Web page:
Vegetables, yarn, and yarns: all of my passions all in one place.

Monday, June 16, 2014

A Vegetable Garden and the Need for Fishing Line

Last year, our garden attempts had two big problems. One, the bed we used did not get enough sun and so, the harvest suffered. And two, the tomato plants were eaten by deer. When I say that, I don't mean that the deer ate the fruit off of the plants. No, I mean they ate the whole plant, stems and leaves and all.

There are thick, marshy woods behind our house and they aren't quite expansive and rural enough for hunting. The deer have fairly free reign. Thus, the big fix for this year is designating a sunny section of the backyard for a new, dedicated vegetable garden and finding the appropriate way to fence it to protect the harvest from deer.

At first, we had plans for a wooden fence with a wire mesh blocking any spacing, but the expense of a fence like that was just to great this year, with all the work to the house that needs done before the baby comes. Then, the husband decided to take the posts to the old tall (and now useless and falling down) fence out back and use those as posts to a deer netting fence. He dug out one fence post hole before that idea got tossed. You see, within a few feet, he hit water. Apparently, setting fence posts becomes all sorts of complicated when there is a marshy woodland area behind your house, as it means your water table may be a tad higher than you might think.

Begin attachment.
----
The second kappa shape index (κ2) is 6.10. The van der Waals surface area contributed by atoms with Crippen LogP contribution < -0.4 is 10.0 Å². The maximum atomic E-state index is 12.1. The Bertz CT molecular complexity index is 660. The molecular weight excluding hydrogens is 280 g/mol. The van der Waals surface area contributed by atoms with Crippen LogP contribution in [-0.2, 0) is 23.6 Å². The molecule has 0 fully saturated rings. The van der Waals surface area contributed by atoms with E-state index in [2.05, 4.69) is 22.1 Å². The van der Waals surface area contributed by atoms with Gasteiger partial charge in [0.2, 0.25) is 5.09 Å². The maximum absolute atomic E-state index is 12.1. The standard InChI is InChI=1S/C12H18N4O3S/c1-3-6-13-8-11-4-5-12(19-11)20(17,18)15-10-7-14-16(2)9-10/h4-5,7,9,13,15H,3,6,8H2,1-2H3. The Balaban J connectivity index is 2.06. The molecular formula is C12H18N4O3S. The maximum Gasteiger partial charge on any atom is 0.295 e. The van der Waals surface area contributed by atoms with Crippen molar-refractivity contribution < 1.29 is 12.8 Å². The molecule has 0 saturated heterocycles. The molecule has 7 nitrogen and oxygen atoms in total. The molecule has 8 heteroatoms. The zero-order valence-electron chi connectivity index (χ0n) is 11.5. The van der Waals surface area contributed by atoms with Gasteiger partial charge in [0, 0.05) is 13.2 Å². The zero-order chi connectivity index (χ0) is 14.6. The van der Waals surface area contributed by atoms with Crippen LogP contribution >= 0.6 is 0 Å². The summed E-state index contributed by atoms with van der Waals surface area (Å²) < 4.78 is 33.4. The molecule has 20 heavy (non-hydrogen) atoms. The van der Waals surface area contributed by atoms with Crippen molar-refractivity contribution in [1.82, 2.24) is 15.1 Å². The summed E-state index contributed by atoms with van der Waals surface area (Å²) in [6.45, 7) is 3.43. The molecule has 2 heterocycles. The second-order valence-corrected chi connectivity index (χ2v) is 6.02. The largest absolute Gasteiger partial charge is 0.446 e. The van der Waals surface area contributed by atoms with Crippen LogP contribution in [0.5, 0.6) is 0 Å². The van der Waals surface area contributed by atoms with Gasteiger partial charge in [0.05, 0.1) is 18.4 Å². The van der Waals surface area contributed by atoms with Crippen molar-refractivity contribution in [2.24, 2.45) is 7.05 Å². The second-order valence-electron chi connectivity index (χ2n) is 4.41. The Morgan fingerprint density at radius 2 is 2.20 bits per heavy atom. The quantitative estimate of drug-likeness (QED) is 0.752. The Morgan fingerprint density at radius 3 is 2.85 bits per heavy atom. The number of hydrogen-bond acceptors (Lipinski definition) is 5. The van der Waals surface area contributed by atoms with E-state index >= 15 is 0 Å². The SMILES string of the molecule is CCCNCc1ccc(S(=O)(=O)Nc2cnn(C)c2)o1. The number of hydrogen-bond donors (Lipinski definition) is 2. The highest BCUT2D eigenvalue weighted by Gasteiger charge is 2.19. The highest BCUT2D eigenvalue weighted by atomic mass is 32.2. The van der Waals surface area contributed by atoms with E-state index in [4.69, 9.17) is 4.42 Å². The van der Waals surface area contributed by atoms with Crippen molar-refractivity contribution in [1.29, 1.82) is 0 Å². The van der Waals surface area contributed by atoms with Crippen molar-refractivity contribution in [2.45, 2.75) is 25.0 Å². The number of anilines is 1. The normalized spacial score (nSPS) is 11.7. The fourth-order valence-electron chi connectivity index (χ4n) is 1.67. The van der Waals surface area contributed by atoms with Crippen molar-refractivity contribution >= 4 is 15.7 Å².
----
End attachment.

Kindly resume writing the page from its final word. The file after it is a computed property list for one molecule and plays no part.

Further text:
Then, the husband discovered a youtube video that described one man's method for garden fencing that keeps the deer out. It, essentially, entails using tall metal garden posts every so-many feet. Then, wrap 30-gauge clear fishing line around the perimeter every two feet. The fishing line is strong enough at that gauge that the deer won't break it if they run into it, but is small enough that it's invisible to the deer. They can't see it so they won't try jumping it and tend to give it a wide berth (or so the video claims).

We got the posts and line up and the plants in this past weekend and as far as I'm concerned, the fishing line is pretty well invisible unless you are really looking for it. In an hour or so time period, the ten-year-old must have ran into it a good five times. I hit my head on the lower rungs a couple times while planting the tomatoes.

As far as the deer are concerned, so far no plant damage.

Thus, the garden is planted. Two hills each of butternut and scallop summer squash, four hills of zucchini, two rows of root vegetables (beets, parsnips, daikon radish, and carrots), one row of half cucumer and half edamame, two rows of lettuce, one row of assorted bell peppers, one row of broccoli, one row of kohlrabi and okra, one row of eggplant, two rows of tomatoes, and one row of tomatillos (with a few stray tomato plants at the end).

We are hoping the fence holds and that the high water table works to our advantage in the plant-growing department. I'm keeping my fingers crossed.

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